ISLAMABAD: Dealers and stockists are taking advantage of the confusion resulting out of price disparity among different urea brands available in the market, with the result that the impact of GIDC reduction is not reaching the farmers.
The government had decided to reduce Gas Infrastructure Development Cess (GIDC) applicable on fertiliser manufacturers by Rs400 per 50kg bag on January 5 in a bid to reduce urea prices by a similar proportion.
The Fauji Fertliser Company (FFC) reduced urea prices by Rs300 per 50kg bag while Engro Fertiliser (Efert) slashed Rs160 per 50kg bag. As a result, the new rate of FFC urea is Rs1,740 per bag while that of Efert is at Rs1,880 per bag.
However, the real impact of the cess reduction has not reached the farmer since the urea needs for Rabi crop has almost ended. Meanwhile, dealers have started to accumulate their stocks taking advantage of lower rates.
“The decision by the government was very late as urea was required between mid of January to first week of February,” said Chaudhary Bashir Ahmed Sahi of Kunja area in district Gujrat.
“The next requirement in large quantity will be at the start of Kharif seasons for paddy. However, dealers are the beneficiary of low rates and are now selling Fauji and Engro brand urea at around Rs1,850 per bag,” Mr Sahi said.
Commenting on the situation, he recalled how a dealer suggested that he should invest Rs1-2 million in urea. “He said the rates will be higher by around Rs200- 300 per bag as Kharif season nears,” he added.
There are around 3,500 fertiliser dealers in Pakistan. Up to 65 per cent of them are in Punjab and the remaining mainly in Sindh. Majority of them are depriving the farmers from the benefit of GIDC reduction.
Efert announced that it had passed on the full benefit of the government’s decision and reduced the price by Rs160 per 50 kg bag.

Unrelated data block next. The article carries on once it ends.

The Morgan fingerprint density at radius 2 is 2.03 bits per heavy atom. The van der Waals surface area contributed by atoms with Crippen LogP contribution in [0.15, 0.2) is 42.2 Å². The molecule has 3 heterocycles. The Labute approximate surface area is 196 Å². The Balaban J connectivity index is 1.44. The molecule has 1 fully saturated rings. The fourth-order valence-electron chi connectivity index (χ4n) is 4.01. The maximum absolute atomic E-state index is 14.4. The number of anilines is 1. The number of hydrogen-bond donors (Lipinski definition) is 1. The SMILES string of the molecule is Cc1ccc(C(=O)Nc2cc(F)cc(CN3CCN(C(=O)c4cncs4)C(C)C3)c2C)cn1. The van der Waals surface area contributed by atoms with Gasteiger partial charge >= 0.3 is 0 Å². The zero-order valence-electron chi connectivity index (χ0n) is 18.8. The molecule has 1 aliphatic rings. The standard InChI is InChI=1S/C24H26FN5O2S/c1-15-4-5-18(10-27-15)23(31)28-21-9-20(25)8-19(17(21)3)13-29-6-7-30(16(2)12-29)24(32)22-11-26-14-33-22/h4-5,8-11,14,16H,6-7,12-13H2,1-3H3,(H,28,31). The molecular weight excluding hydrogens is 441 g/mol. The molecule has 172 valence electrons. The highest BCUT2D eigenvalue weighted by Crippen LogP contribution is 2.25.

Engro Fertilisers invested in a new fertiliser plant on account of which it receives gas under fixed price contracts which do not attract GIDC.
Whereas Fauji decided to reduce prices by Rs300 per 50kg bag as it awaits the government’s decision on fresh increase in gas pricing before it can transfer the full impact of Rs 400 per bag.
Meanwhile, technical experts also note that small farmers are less likely to gain the benefits as dealers would lower the prices as they were balancing between new rates and the existing inventories at higher price.
“Urea sales has hit rock bottom in January 2020 with sales standing at 0.26 million tonnes compared to 0.56m tonnes in January 2019. Whereas the average urea sales in the last two-years was 0.50 million tonnes,” said analyst Sunny Kumar at Topline Securities
He added that it was all because the dealers made higher purchases in December 2019, which was the industry recorded sale of 1.4m tonnes – highest ever in a month on the rumours that gas prices would be increased for fertiliser industry.
“They bought huge quantities in 2019 at the rate of Rs2,000 per bag now many of the dealers do not have the capacity to increase their stocks therefore many would seek fresh purchases at reduced rates with the help of investors, and they would sell it at higher rates during paddy plantation.” He further commented that the government’s decision to manage urea prices through GIDC reduction has not been effective in transferring the benefit to farmers. “High levels of profits are being enjoyed by urea dealers,” he added.
Published in Dawn, February 15th, 2020